Keywords: Ayodhya, Avifauna checklist, community parameters, feeding guilds, relative diversity, species richness.

 

 

 

INTRODUCTION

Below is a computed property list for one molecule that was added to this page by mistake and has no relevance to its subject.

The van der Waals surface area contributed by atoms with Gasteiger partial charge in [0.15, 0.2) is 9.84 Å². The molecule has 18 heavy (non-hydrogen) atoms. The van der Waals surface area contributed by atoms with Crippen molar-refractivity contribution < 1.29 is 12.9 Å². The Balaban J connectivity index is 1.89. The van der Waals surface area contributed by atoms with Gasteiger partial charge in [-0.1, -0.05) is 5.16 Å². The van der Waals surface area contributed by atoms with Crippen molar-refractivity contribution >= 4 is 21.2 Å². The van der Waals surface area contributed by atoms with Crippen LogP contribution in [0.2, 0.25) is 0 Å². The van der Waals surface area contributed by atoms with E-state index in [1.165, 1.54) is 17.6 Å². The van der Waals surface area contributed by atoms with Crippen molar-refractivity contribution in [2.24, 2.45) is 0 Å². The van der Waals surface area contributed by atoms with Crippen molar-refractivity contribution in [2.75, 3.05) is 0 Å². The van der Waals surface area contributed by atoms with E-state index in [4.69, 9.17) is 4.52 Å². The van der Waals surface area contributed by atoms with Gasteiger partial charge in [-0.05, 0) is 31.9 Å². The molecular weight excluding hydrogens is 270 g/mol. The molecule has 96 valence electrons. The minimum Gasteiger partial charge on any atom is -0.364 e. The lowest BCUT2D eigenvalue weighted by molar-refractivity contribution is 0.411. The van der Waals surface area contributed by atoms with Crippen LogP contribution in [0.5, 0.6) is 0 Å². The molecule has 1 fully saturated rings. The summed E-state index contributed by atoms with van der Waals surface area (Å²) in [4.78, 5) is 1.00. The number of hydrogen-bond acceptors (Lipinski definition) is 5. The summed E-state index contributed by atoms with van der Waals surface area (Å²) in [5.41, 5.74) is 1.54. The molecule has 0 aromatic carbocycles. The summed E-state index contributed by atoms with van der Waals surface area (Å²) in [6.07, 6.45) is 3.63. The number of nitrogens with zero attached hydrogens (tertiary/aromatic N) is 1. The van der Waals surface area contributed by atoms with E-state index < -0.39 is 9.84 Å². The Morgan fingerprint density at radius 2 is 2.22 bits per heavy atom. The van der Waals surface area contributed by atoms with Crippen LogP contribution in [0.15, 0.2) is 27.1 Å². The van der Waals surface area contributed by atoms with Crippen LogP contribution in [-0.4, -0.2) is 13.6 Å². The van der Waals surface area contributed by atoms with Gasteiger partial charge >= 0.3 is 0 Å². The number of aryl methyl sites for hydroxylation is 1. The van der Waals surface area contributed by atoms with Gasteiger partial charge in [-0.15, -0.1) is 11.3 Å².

Agriculture is the most dominant land use in the tropical and sub-tropical regions of the world. In India, nearly 60.45% of the total land is under agriculture (Anonymous 2021a). Even if the area under protected area is as small as 15.40% globally (Anonymous 2021b) and 5.00% (Anonymous 2021c) in India, the conservationists have always concentrated on natural forests or protected areas for species conservation. But lately, the focus has been slowly changing to conservation outside protected areas. Recent studies have highlighted the importance of human-dominated agroforestry systems and agricultural landscapes in conservation of common to globally concerned vertebrates and invertebrates (Athreya et al. 2010; Sundar & Subramanya 2010). Birds play a vital role in maintaining the ecological balance in agro-ecosystems (Haslem & Bennett 2008). An agricultural system provides food like grains, seeds, fruits, green vegetation, plants, grasses, insects, arthropods and rodents to the birds (O’Connor & Shrubb 1986; Asokan et al. 2009). Birds, therefore, play a dual role of pests by feeding on grains and seeds as well as of bio-control agents by feeding on insect pests of agricultural crops (Borad et al. 2000). Thus, they act as both friend and foe of farmers. In addition to this, birds also have functional roles of seed dispersal, pollination, scavenging, nutrient deposition etc. (Dhindsa & Saini 1994; Whelan et al. 2008; Sekercioglu 2012) making them beneficial to nature and thus humans. The occurrence of birds in agricultural systems is influenced by many factors such as the crop type, structural complexity, i.e., vertical stratification formed by the grasses, shrubs and trees, type of management and landscape composition (Taft & Haig 2006; Bruggisser et al. 2010; Wretenberg et al. 2010). Most of the agricultural lands are intermingled with agroforestry & horticultural trees, wetlands, remnant vegetation, natural forest fragments, grasslands and poultry farms influencing the bird diversity positively.